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John Peluso’s HO Scale Frisco Lines

Frisco’s engine facility in Lindenwood Yard is busy with a variety of locomotives from EMD, Alco, and Baldwin. Lindenwood is located just west of St. Louis, Missouri.

John Peluso’s HO Scale Frisco Lines

April 2020By Dan Munson/photos by the author

Railroaders who are familiar with the St. Louis-San Francisco Railroad (better known as the “Frisco”) joke that there isn’t a flat, straight section of track on the whole line—it’s all uphill, downhill, and curves. If you have ever visited Frisco country, you know that statement isn’t far from the truth. One of the best examples of this is the former Frisco main line from St. Louis to Springfield, Missouri. Over this route, the Frisco winds, climbs, and descends through the Ozark Mountains and across hills and valleys thick with trees. It is this part of the Frisco Railroad that John Peluso has chosen to model on his impressive HO scale railroad.

The real Frisco was founded in 1876, originally a branch of the Pacific Railroad project granted permission to build across Indian Territory. The Frisco Lines later extended from Kansas City to Pensacola and St. Louis to Oklahoma City and Dallas, with Springfield as the epicenter. This led to their famous slogan emblazoned on their fleet of boxcars, “Southeast-Southwest: Ship it on the Frisco!” along with the colorful “coonskin” logo. Changing economic conditions in the postwar era sent Frisco in search of a merger partner. After a few false starts, the directors of Burlington Northern agreed to a merger with Frisco in 1977, with government approval coming in 1980.

It shouldn’t really come as a surprise that John models the busy St. Louis-to-Springfield section of the Frisco. He has fond memories from when he was just a kid, riding his bike down to the tracks near Manchester and Sublette Ave. in St. Louis. The Frisco and the Missouri Pacific had parallel mains that ran west out of the city that passed through this area. There was also a sizable amount of industry sidings, requiring switch engines working around the clock. There was plenty to see for a young man interested in railroading.
John has built several other model railroads in the past, but this was the first he built for operations. Prior to this, he didn’t take much interest in operations until he met up with some local model railroaders who showed him the way. After attending a couple of operating sessions, he was hooked and started designing his current layout.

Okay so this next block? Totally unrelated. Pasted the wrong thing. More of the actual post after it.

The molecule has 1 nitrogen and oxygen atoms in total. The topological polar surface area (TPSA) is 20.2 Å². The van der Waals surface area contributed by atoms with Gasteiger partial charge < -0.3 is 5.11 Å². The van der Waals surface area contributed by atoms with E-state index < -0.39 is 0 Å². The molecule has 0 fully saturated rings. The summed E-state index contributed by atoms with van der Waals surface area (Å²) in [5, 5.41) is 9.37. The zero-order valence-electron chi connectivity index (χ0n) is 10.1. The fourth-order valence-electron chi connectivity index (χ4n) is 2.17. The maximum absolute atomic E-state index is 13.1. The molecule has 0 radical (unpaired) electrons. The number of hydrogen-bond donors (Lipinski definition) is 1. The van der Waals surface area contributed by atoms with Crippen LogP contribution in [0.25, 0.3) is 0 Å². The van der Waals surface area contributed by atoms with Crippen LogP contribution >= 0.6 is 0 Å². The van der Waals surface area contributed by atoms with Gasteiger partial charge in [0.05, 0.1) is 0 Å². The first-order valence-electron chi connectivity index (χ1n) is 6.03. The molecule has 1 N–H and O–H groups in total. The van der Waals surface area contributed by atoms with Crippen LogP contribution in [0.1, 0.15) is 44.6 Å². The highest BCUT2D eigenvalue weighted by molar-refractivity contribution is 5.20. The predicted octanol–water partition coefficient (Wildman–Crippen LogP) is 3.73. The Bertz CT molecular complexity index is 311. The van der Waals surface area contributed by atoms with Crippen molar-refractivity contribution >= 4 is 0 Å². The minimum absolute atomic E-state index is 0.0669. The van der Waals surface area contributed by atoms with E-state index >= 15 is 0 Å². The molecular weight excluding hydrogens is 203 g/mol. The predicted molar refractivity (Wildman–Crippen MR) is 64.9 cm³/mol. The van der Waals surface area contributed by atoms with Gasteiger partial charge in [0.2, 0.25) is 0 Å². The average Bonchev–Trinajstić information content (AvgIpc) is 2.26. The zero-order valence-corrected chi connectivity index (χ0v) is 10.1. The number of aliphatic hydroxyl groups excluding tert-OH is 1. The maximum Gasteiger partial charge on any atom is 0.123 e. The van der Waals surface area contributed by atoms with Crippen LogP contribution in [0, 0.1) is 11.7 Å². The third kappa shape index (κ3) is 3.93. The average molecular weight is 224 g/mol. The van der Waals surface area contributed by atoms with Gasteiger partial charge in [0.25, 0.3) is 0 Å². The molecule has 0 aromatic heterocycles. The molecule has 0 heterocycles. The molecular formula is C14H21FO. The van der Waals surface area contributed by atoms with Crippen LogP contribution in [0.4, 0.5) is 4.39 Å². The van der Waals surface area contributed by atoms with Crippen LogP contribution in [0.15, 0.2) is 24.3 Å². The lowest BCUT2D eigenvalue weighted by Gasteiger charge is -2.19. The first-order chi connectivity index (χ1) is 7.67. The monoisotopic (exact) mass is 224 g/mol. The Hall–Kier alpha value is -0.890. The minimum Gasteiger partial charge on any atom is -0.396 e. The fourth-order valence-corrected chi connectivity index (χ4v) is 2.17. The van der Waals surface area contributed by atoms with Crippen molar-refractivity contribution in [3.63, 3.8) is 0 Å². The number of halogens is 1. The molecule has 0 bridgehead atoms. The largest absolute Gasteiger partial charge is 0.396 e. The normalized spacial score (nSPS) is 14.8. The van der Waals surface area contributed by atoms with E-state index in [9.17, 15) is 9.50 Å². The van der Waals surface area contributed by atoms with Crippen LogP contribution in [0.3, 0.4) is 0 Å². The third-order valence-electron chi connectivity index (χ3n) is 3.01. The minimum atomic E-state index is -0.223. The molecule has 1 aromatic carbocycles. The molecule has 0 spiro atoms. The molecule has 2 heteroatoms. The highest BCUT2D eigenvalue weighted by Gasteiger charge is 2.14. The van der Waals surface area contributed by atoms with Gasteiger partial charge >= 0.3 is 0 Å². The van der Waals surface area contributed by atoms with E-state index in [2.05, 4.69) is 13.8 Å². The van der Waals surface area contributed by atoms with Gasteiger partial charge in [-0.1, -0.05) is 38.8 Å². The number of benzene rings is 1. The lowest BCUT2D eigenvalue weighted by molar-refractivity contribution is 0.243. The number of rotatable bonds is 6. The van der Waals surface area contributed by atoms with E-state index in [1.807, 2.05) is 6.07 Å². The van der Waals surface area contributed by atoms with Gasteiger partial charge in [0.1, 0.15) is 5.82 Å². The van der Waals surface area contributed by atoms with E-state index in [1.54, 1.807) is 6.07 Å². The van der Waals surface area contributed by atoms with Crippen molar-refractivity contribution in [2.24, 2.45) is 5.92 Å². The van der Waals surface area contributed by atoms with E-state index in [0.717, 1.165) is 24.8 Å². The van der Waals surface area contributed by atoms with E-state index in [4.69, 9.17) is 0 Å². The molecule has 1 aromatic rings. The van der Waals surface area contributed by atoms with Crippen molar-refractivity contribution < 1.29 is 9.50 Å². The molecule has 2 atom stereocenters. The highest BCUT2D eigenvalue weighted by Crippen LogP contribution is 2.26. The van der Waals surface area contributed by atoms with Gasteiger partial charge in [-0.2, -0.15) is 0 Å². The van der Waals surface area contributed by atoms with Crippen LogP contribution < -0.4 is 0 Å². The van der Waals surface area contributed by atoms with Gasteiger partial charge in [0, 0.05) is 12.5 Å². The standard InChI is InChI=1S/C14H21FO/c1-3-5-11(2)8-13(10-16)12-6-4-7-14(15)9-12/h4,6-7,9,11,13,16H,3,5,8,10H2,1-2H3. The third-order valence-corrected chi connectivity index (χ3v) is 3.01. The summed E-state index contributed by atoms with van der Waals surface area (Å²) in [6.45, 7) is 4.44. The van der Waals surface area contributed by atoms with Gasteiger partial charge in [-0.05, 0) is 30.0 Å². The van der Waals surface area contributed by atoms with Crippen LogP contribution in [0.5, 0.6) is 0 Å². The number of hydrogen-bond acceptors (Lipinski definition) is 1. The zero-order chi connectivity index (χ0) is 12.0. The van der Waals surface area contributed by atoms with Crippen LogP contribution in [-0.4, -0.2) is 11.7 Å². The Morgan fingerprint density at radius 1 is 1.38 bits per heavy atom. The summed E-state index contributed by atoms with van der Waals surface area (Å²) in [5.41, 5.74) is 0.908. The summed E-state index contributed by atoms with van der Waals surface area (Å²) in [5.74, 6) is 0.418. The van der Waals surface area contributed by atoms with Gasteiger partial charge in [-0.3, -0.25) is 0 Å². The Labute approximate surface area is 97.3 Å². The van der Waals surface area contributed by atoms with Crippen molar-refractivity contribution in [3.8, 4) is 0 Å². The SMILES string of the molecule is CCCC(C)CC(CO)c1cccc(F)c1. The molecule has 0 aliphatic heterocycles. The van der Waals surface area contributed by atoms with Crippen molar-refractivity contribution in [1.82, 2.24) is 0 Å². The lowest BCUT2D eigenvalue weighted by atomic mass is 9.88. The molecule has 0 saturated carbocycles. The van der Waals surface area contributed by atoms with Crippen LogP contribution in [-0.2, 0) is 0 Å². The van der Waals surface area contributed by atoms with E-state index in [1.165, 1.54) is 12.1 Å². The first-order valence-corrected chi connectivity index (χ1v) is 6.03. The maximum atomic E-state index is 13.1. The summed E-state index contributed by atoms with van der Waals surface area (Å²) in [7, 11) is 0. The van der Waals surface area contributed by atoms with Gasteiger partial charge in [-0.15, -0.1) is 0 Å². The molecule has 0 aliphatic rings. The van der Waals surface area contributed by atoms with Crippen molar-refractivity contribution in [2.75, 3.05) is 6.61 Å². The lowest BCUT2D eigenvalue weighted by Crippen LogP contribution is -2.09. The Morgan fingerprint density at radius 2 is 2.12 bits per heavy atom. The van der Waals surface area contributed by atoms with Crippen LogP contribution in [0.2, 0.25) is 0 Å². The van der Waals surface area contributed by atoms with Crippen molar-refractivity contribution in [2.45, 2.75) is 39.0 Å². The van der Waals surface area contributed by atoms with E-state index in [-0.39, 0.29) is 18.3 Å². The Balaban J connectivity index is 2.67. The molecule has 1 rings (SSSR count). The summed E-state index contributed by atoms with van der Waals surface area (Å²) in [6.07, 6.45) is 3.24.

John Peluso's Frisco Lines

A pair of Frisco EMD GP7s has just picked up empty box cars and auto racks from the Chrysler Auto plant and is heading back to Lindenwood Yard.

Some Design Considerations
Like most of us, John had to compromise on how much of the basement would be for model railroad and how much would remain for family. In the end, it all worked out. The family area makes for a great crew lounge.

Construction started in 2007 after basement renovations were complete. In 2008, John retired and was able to dedicate much more time to layout construction. Plywood sub-roadbed is supported by standard open-grid bench work. Easy access to the room was a major obstacle to overcome. The initial layout design required a double-deck bridge or duck-under for access. Instead, a swing gate, complete with finished scenery, was the end result. Once you enter the layout room and the door is closed, you are completely surrounded by the model railroad, creating a totally immersive experience.

The main line was constructed with Atlas Code 83 flextrack and turnouts. Yard and industry switches are no. 6, with no. 8 switches on the main line. A few curved turnouts from Micro Engineering and Walthers/Shinohara were also used.

John Peluso's Frisco Lines

As the RS-1 works local industries, a St. Louis-bound road train with Alco FAs departs Springfield.

Along the Line
John’s layout is based heavily on Frisco prototype practices of the 1950s and 1960s, though some elements are freelanced. While he doesn’t follow the specific operation of the prototype, the towns along the line are based on actual locations.

The Frisco Lines is a double-deck model railroad that employs a helix to gain elevation between the two levels. On the top and bottom of the helix are four circular staging yard tracks. The bottom staging tracks are for St. Louis connecting railroads, while the top represents the Frisco hub at Springfield. Two trains can be staged on each track, depending on length…

April 2020Read the rest of this story in the April 2020 issue of Railroad Model Craftsman!

This article was posted on: March 16, 2020